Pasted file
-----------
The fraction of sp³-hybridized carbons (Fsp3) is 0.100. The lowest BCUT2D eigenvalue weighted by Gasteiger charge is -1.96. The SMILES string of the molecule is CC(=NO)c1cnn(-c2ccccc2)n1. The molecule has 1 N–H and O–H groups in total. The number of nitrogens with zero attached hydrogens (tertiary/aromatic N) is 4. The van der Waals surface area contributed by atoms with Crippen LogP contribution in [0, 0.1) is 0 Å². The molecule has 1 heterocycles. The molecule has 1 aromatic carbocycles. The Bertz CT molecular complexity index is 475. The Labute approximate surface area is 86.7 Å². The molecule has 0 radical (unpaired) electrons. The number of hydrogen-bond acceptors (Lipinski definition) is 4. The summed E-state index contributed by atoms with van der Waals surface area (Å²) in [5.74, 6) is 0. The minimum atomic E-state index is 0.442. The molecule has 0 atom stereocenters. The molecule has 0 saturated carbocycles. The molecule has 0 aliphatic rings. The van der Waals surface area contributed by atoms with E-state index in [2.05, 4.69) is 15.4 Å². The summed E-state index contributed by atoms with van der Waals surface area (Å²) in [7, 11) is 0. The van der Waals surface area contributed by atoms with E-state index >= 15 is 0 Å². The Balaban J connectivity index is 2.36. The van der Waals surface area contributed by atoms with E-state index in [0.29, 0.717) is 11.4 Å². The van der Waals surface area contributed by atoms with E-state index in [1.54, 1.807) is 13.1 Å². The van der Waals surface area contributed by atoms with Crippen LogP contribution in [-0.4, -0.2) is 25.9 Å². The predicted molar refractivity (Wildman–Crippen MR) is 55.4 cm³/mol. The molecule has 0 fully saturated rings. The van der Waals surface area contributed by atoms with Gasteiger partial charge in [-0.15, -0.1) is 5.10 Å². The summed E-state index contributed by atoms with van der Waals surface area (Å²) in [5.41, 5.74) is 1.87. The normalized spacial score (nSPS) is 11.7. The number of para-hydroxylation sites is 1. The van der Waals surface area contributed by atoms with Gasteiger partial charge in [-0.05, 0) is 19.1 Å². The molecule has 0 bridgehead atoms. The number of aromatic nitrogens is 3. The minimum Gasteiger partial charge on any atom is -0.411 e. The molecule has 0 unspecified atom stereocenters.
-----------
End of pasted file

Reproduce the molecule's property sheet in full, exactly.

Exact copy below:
The fraction of sp³-hybridized carbons (Fsp3) is 0.100. The lowest BCUT2D eigenvalue weighted by Gasteiger charge is -1.96. The SMILES string of the molecule is CC(=NO)c1cnn(-c2ccccc2)n1. The molecule has 1 N–H and O–H groups in total. The number of nitrogens with zero attached hydrogens (tertiary/aromatic N) is 4. The van der Waals surface area contributed by atoms with Crippen LogP contribution in [0, 0.1) is 0 Å². The molecule has 1 heterocycles. The molecule has 1 aromatic carbocycles. The Bertz CT molecular complexity index is 475. The Labute approximate surface area is 86.7 Å². The molecule has 0 radical (unpaired) electrons. The number of hydrogen-bond acceptors (Lipinski definition) is 4. The summed E-state index contributed by atoms with van der Waals surface area (Å²) in [5.74, 6) is 0. The minimum atomic E-state index is 0.442. The molecule has 0 atom stereocenters. The molecule has 0 saturated carbocycles. The molecule has 0 aliphatic rings. The van der Waals surface area contributed by atoms with E-state index in [2.05, 4.69) is 15.4 Å². The summed E-state index contributed by atoms with van der Waals surface area (Å²) in [7, 11) is 0. The van der Waals surface area contributed by atoms with E-state index >= 15 is 0 Å². The Balaban J connectivity index is 2.36. The van der Waals surface area contributed by atoms with E-state index in [0.29, 0.717) is 11.4 Å². The van der Waals surface area contributed by atoms with E-state index in [1.54, 1.807) is 13.1 Å². The van der Waals surface area contributed by atoms with Crippen LogP contribution in [-0.4, -0.2) is 25.9 Å². The predicted molar refractivity (Wildman–Crippen MR) is 55.4 cm³/mol. The molecule has 0 fully saturated rings. The van der Waals surface area contributed by atoms with Gasteiger partial charge in [-0.15, -0.1) is 5.10 Å². The summed E-state index contributed by atoms with van der Waals surface area (Å²) in [5.41, 5.74) is 1.87. The normalized spacial score (nSPS) is 11.7. The number of para-hydroxylation sites is 1. The van der Waals surface area contributed by atoms with Gasteiger partial charge in [-0.05, 0) is 19.1 Å². The molecule has 0 bridgehead atoms. The number of aromatic nitrogens is 3. The minimum Gasteiger partial charge on any atom is -0.411 e. The molecule has 0 unspecified atom stereocenters.